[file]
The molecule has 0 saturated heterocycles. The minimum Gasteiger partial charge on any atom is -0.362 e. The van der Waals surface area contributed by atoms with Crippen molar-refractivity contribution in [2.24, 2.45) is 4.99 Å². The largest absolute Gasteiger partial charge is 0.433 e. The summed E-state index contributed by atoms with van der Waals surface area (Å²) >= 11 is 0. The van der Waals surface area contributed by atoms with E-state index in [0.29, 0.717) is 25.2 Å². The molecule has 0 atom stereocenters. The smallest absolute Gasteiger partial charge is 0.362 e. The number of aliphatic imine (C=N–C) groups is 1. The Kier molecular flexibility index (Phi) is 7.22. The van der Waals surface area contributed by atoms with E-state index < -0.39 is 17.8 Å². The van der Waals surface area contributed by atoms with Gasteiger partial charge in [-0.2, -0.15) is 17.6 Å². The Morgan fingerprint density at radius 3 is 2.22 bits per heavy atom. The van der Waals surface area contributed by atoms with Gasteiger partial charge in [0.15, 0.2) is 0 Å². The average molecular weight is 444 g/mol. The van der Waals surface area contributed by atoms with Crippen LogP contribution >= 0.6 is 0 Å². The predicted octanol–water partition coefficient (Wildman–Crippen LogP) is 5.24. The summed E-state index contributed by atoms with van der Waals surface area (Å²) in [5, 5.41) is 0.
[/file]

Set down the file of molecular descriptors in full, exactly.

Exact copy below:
The molecule has 0 saturated heterocycles. The minimum Gasteiger partial charge on any atom is -0.362 e. The van der Waals surface area contributed by atoms with Crippen molar-refractivity contribution in [2.24, 2.45) is 4.99 Å². The largest absolute Gasteiger partial charge is 0.433 e. The summed E-state index contributed by atoms with van der Waals surface area (Å²) >= 11 is 0. The van der Waals surface area contributed by atoms with E-state index in [0.29, 0.717) is 25.2 Å². The molecule has 0 atom stereocenters. The smallest absolute Gasteiger partial charge is 0.362 e. The number of aliphatic imine (C=N–C) groups is 1. The Kier molecular flexibility index (Phi) is 7.22. The van der Waals surface area contributed by atoms with E-state index < -0.39 is 17.8 Å². The van der Waals surface area contributed by atoms with Gasteiger partial charge in [-0.2, -0.15) is 17.6 Å². The Morgan fingerprint density at radius 3 is 2.22 bits per heavy atom. The van der Waals surface area contributed by atoms with Gasteiger partial charge in [0.15, 0.2) is 0 Å². The average molecular weight is 444 g/mol. The van der Waals surface area contributed by atoms with Crippen LogP contribution >= 0.6 is 0 Å². The predicted octanol–water partition coefficient (Wildman–Crippen LogP) is 5.24. The summed E-state index contributed by atoms with van der Waals surface area (Å²) in [5, 5.41) is 0.